Contrast Bolus Dynamic Computed Tomography for the Measurement of Solid Organ Perfusion

    loading  Checking for direct PDF access through Ovid


RATIONALE AND OBJECTIVES. The authors have investigated the aortic responses to various intravenous bolus injections of nonionic and ionic contrast media and have presented data illustrating the potential of ultrafast computed tomography (CT) to quantify perfusion in the kidney, liver, and spleen.

METHODS. Bolus Dynamics Study: Performed in 3 healthy dogs (weight: 35kg to 36 kg). In 2 dogs, 15 mL of the nonionic agent iohexol and the ionic agent sodium-meglumine diatrizoate were injected at 5, 10 and 20 mL/sec via a venous catheter placed in the superior vena cava; the order of injection was alternated between the 2 dogs. In the third dog, 25 mL of iohexol 300 mg I/mL was compared with diatrizoate 370 mg I/mL with injection rates of 10 and 20 mL/sec. Computed tomography scanning at the level of the midabdominal aorta was performed using an ultrafast CT scanner. Time-density curves were drawn for regions of interest over the aorta, and gamma-variate fits performed. Perfusion Studies: Dynamic perfusion scans of the upper abdomen were performed in more than 50 patients. A dose of 25 mL of iohexol 300 mg I/mL was injected at 10 mL/sec via an intravenous cannula in the ante-cubital fossa, followed immediately by 25 mL of saline, at the same rate. Scanning was performed at a single level using an ultrafast CT scanner. Regions of interest were drawn and gamma-variate fits were applied to the vascular time-density curves.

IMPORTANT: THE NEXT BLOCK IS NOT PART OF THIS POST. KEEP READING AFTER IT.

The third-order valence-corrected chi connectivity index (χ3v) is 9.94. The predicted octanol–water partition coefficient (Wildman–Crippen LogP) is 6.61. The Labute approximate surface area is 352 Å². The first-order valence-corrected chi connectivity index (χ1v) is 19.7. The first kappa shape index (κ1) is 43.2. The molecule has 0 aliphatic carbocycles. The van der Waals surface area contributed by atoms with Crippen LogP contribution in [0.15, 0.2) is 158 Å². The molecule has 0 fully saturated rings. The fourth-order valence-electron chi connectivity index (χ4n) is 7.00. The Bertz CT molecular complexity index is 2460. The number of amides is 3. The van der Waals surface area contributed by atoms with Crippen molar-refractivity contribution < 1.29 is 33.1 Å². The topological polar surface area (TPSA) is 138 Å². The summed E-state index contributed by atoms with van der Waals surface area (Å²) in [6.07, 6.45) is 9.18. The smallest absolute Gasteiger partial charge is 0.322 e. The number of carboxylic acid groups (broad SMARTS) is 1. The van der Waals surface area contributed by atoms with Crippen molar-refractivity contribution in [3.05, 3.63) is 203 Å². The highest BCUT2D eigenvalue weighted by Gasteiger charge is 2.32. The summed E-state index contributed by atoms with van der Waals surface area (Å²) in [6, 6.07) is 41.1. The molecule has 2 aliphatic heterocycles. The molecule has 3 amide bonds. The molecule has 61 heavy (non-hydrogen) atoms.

RESULTS. Bolus Dynamics: Excellent curve fits for aortic time-density curves were obtained. A 10-mL/sec versus a 5-mL/sec bolus produced an 8% higher peak density. Nonionic contrast increased the peak density by a mean of 6%, increased the area under the corrected time-density curve by a mean of 22%, and lengthened the increase time by a mean of 21%. Perfusion Studies: Values obtained were reproducible and correlated well with values predicted from inert gas washout techniques.

CONCLUSIONS. Changes in the CT number in a region after an intravenous injection of contrast medium may be used to calculate blood flow per unit volume of tissue. Ultrafast CT offers sufficient data points for accurate calculation. The quality of the aortic bolus is of great importance. Nonionic media offer several important advantages: hemodynamic perturbation is minimized, and they are better tolerated at the high injection rates needed. Low-osmolality nonionic agents produce “better” curves than conventional high-osmolality ionic agents, all other factors being equal. The resulting data are relevant to intravenous digital subtraction angiography and indirect portography as well as to perfusion measurement. The technique of quantitative dynamic CT is theoretically applicable to any cross-sectional modality, notably magnetic resonance.

Related Topics

    loading  Loading Related Articles